Irish novelist Sally Rooney thinks that she’s an advocate for human rights, and that prejudice and hate have nothing to do with her work or her various political stands. As far as Ben Cohen and Jerry Greenfield—the Ben and Jerry who founded the eponymous ice-cream brand—are concerned, they are among the nation’s foremost progressives. The pair believe that they are righteous advocates for social justice.
Yet despite their well-advertised good intentions and enormous self-regard, Rooney, Cohen and Greenfield are promoting hatred against Jews. What makes it so infuriating is that none of them—and others who also support the BDS movement that targets Israel—are honest enough to own up to the consequences of their actions. By refusing to acknowledge that backing a movement that seeks Israel’s destruction is itself inherently anti-Semitic, they are not only in denial about what they are doing but demonstrating the way contemporary intellectual fashions on the left are enabling hatred that singles out Jews.
Rooney’s case is pretty straightforward, despite her attempts to cling to the illusion that she has the moral high ground.
The novelist, whose third book, Beautiful World, Where Are You, has just been released, has told the Israeli publishing house that handled her two previous works of fiction that she would not allow them to put out the new one. According to the company, Modan Publishing, she told them that she wasn’t interested in having her book published in Hebrew or in Israel. Subsequently, she said that prompted by a libelous report put out by Human Rights Watch that falsely labeled Israel as an “apartheid state,” she supported the BDS movement, which calls for an end to all commerce and contacts with the Jewish state.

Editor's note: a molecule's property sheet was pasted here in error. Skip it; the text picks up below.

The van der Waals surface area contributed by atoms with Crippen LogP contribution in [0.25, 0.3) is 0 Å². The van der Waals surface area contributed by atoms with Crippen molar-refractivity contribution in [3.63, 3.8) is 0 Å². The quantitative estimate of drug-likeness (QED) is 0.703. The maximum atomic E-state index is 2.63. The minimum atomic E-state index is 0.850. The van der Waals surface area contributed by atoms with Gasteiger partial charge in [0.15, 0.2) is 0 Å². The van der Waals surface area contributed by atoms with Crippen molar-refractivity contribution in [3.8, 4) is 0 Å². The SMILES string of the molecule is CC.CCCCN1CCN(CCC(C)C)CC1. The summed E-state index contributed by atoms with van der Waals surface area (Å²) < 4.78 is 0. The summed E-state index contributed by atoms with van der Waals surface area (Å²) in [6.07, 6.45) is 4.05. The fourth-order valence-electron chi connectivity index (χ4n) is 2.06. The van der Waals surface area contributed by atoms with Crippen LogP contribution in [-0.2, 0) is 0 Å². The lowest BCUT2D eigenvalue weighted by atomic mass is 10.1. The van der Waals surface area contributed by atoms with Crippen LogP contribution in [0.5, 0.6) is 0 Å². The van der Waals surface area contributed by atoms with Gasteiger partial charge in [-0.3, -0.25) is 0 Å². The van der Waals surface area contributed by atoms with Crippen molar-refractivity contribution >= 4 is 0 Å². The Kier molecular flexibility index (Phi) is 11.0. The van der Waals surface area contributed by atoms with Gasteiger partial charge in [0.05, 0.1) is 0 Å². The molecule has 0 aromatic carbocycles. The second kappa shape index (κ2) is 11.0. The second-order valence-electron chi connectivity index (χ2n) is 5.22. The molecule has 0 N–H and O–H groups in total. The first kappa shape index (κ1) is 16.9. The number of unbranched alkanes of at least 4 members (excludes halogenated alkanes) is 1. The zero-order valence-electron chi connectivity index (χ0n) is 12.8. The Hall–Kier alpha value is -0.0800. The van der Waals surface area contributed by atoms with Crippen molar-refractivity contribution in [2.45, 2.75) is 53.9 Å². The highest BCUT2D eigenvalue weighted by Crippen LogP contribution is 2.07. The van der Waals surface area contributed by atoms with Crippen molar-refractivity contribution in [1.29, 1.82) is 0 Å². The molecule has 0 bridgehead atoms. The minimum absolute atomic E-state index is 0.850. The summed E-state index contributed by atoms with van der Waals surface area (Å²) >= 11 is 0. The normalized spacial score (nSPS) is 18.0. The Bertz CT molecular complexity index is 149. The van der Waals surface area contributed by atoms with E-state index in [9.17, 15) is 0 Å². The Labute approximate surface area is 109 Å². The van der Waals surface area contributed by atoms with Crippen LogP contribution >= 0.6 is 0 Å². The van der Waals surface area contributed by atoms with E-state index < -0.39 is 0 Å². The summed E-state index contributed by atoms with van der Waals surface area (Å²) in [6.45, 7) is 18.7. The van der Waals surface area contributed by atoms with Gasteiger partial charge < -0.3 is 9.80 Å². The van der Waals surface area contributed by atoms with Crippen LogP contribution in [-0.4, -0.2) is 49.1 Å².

She told The New York Times in an email that while she had nothing against having her writing appear in Hebrew, “I simply do not feel it would be right for me under the present circumstances to accept a new contract with an Israeli company that does not publicly distance itself from apartheid and support the U.N.-stipulated rights of the Palestinian people.” In a further clarification, she said she was “responding to the call from Palestinian civil society” and expressing solidarity with “their struggle for freedom, justice and equality.”
Two things about her position need to be understood clearly.
One is that the goal of BDS isn’t to adjust Israel’s policies towards the West Bank and Hamas terrorist state in Gaza or to advocate for Palestinian independence as part of a two-state solution. Its aim is the eradication of Israel, the one Jewish state on the planet. The talk about apartheid isn’t merely a distortion of the anomalous situation in the territories where Palestinians have repeatedly rejected peace offers; it’s their false description of life inside the only democracy in the Middle East.
As The Guardian reported, Rooney was one of many literary types who signed a “letter against apartheid” published in May which spoke of 1948 (and not 1967, when Israel came into possession of the West Bank as part of a defensive war) as the beginning of “Israeli settler colonial rule” and referred to Israel’s attempts to defend its citizens—Jew and Arab alike—against more than 4,000 terrorist rockets and missiles fired from Hamas in the Gaza Strip as a “massacre of Palestinians.” Simply put, the letter is not only a compendium of anti-Israel lies and anti-Semitic stereotypes but incompatible with any notion of peace that doesn’t involve Israel’s destruction.
That means that in order to comply with Rooney’s definition of an Israeli company that distances itself from “apartheid,” they would have to join that call for their nation’s elimination.
Somewhat more subtle but no less damning was Cohen and Greenfield’s explanation for the partial boycott of Israel that is being carried out by the company they founded but subsequently sold to the Unilever Corporation.